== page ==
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Participation in Higher Education Classroom Discussions: How Students’ Identities Influence Perspective Taking and Engagement

By Crystena Parker-Shandal

As a university educator for the past 15 years, I have witnessed two common themes: students across multiple identities tend to avoid classroom discussions that engage with conflictual perspectives, and instructors often shy away from exploring controversies. Instructors’ choices on whether to invite dialogue about contentious issues in the classroom vary. While some might see the pedagogical benefit, others intentionally constrain spaces for discussion to maintain a sense of neutrality or political correctness. In general, classroom discussions allow students to learn valuable communication strategies and develop tools and skills for interacting with others—while also building their confidence and comfortability in vocalizing their perspectives. When divergent views are shared, these discussions allow students to examine how their perceptions and understanding of the world are formed. Still, the intersection of power and privilege in classroom dialogue shapes who participates and how they participate. For instance, when discussing racially charged issues or identity-based conflicts, what people share in class can reinforce or interrupt racist or discriminatory ideologies. Understanding how students experience instructors’ facilitation of discussions can provide critical insight into determining how contentious issues impact students’ participation in the classroom.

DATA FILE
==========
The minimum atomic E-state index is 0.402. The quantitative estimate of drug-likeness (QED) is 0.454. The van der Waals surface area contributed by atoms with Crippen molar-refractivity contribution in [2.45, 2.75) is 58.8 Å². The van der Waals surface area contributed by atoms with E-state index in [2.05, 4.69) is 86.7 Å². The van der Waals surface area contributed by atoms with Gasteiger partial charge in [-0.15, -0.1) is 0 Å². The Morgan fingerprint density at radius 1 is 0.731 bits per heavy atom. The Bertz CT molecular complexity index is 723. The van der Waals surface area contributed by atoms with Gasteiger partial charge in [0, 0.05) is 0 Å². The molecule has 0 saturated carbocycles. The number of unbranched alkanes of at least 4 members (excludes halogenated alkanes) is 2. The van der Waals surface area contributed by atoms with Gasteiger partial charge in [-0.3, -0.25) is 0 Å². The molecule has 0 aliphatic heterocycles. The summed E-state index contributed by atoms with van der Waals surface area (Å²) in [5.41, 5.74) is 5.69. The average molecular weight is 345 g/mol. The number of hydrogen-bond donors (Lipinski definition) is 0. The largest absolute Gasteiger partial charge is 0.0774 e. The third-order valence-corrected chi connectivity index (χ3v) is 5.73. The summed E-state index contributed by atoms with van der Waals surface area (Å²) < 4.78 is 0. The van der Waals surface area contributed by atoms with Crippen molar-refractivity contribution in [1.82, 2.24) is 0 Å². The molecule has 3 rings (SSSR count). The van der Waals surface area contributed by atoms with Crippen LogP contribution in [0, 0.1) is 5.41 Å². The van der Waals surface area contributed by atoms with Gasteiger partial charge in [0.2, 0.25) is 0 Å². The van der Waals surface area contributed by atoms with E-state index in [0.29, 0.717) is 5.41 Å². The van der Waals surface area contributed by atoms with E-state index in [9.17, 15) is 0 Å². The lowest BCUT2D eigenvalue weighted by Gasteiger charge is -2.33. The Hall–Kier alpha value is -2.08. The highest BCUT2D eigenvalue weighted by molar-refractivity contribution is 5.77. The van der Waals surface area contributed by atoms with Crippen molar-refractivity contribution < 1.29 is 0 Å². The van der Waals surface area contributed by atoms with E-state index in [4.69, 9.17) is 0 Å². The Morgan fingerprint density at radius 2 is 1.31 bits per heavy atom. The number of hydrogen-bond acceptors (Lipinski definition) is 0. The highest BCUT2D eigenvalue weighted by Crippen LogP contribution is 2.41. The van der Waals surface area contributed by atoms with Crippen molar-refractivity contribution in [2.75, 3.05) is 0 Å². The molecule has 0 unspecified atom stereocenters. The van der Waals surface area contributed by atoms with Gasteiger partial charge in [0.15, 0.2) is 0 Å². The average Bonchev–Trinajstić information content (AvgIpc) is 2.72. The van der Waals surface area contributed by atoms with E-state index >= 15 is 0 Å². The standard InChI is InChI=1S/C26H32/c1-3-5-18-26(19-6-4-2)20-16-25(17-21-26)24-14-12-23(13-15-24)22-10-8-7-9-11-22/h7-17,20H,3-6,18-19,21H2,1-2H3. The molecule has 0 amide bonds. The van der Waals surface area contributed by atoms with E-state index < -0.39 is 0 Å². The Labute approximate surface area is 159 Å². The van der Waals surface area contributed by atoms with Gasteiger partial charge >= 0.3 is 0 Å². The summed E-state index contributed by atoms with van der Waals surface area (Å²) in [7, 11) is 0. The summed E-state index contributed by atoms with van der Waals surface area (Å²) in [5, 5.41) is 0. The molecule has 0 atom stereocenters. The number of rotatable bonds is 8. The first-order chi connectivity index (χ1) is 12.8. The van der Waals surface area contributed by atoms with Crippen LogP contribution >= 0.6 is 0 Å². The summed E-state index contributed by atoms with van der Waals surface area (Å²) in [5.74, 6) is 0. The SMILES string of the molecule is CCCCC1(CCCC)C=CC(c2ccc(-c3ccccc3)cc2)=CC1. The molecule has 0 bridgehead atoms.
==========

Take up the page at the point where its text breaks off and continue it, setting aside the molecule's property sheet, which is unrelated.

Considering this, I set out to study how undergraduate students experienced classroom discussions. Many factors (including familial perspectives, media, and formal education) influenced students’ views and perceptions of social issues. The results of this study illustrate the need for higher education instructors to not only deliver content but to critically engage in dialogue that disrupts deficit perspectives about marginalized groups. In the ideal classroom, people from various backgrounds and positionalities are all free to participate in democratic discourse. I’m grateful for the University of Waterloo’s Learning Innovation and Teaching Enhancement (LITE) Grant program, which provided funding to support me in conducting this research. I thank Dr. Kyle Scholz at the Centre for Teaching Excellence at the University of Waterloo for working with me through the research proposal stage and for providing feedback on this article.

Find the TLI article here.

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